The Arc nonprofit ‘on verge of imploding’ without funding to retain workers

The Arc provides residential services as well as educational and social day programs for people with intellectual and developmental disabilities.

Ben Nandy

Mar 18, 2024, 10:50 PM

Updated 65 days ago

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Leaders of the state and local chapters of The Arc told News 12 their staffing and funding systems are "on the verge of imploding" and are urging action by state officials in this year's state budget.
The Arc provides residential services as well as educational and social day programs for people with intellectual and developmental disabilities.
In a Zoom interview Monday, The Arc New York CEO Erik Geizer put a straightforward chart up to his camera.
"The red line going down represents the decrease relative to the minimum wage," Geizer said, pointing to the line that showed wages of direct support professionals (DSPs) are not being paid enough to administer day programs for the Arc's clients.
"Ten, 15 years ago, we were at twice the minimum wage for these positions," Geizer said. "Today, we're barely above minimum wage. It's become a devalued profession."
Geizer said his stepson recently began working at a fast-food restaurant, and his paychecks are similar to those of DSPs.
News 12 recently reported on the struggles of Joe Durante, 30, who lives with cerebral palsy and is craving social interaction with people other than his family and home health aide. Durante moved to Greenville with his family more than a year ago. He has been on a waiting list for day programs at The Arc of Greater Hudson Valley for the last year.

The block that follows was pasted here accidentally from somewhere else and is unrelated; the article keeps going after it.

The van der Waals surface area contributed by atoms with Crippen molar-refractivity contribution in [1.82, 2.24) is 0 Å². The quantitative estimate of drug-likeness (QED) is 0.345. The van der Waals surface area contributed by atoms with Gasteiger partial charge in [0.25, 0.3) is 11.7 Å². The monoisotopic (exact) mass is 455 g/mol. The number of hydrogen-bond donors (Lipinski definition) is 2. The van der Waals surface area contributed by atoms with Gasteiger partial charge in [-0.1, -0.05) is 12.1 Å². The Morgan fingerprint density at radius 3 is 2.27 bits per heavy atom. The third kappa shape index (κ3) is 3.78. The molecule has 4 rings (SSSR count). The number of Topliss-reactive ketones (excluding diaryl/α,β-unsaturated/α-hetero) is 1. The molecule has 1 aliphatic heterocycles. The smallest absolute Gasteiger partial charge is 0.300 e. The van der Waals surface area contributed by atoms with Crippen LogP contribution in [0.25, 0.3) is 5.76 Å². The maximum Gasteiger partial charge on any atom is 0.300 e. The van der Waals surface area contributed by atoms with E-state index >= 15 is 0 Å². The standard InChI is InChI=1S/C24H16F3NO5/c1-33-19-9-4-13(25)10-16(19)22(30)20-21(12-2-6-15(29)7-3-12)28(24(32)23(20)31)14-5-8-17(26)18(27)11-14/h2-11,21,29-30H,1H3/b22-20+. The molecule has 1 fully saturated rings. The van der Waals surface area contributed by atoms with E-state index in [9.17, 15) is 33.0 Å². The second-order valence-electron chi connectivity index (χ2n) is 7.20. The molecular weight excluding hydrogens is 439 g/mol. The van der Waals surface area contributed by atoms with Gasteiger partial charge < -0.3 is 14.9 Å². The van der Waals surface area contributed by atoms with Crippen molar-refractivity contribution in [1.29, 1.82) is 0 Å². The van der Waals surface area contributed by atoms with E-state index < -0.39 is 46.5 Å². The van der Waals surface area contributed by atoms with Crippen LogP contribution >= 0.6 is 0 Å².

"We are in a bit of a crisis," Regina McKenny-Snead, executive director of The Arc of Greater Hudson Valley, said in the Zoom interview. "The shortage is impacting our ability to have people come into program."
McKenny-Snead said there are 85 people from Sullivan, Dutchess and Orange counties on the waiting list.
The Arc New York is seeking funding for 3.2% increase in salaries of DSPs in this year's state budget that is currently being negotiated. Gov. Kathy Hochul proposed a 1.5% increase in her preliminary budget.
Leaders at The Arc said their advocacy and testimony before state lawmakers seems to have paid off in recent years especially under Gov. Hochul, but DSP salaries still barely pay more than minimum wage due to a decade of underinvestment prior to her taking office.
"We could significantly increase our starting wages by several dollars [per hour], which could be the tipping point and make things much better for our supports and services,” said Geizer. “It's significant, but we're not there yet. We still have some work to do."
State Sen. Rob Rolison, who represents parts of Orange and Dutchess counties, has co-sponsored legislation to provide DSPs and other care professionals a $4,000 wage enhancement to increase recruitment and retention.
"This measure, along with the 3.2% [cost-of-living adjustments]increase strongly advocated for by Sen. Rolison, will ensure the safety, well-being, and dignity of all disabled New Yorkers by attracting a rising generation of caring professionals with a pay scale that reflects their essential service," Rolison's spokesperson wrote in an email to News 12.
Officials from the New York State Division of the Budget pointed out that the governor has proposed more for COLA increases than previous state officials.
“Governor Hochul deeply cares about rebuilding the workforce who directly assist our most vulnerable New Yorkers, as evidenced by our historic investments made in recent years," Tim Ruffinen, press officer for the Division of the Budget said. "With the inclusion of a 1.5% COLA in the FY25 Executive Budget, more than $1.4 billion in COLA increases will have occurred over the past 3 years. As we look to solve a $4.3 billion budget gap, the Governor looks forward to working with the Legislature on a budget that serves the needs of all New Yorkers.”
Recent cost of living increases for DSPs includes 8.5% in 2023 and 5.4% in 2022.


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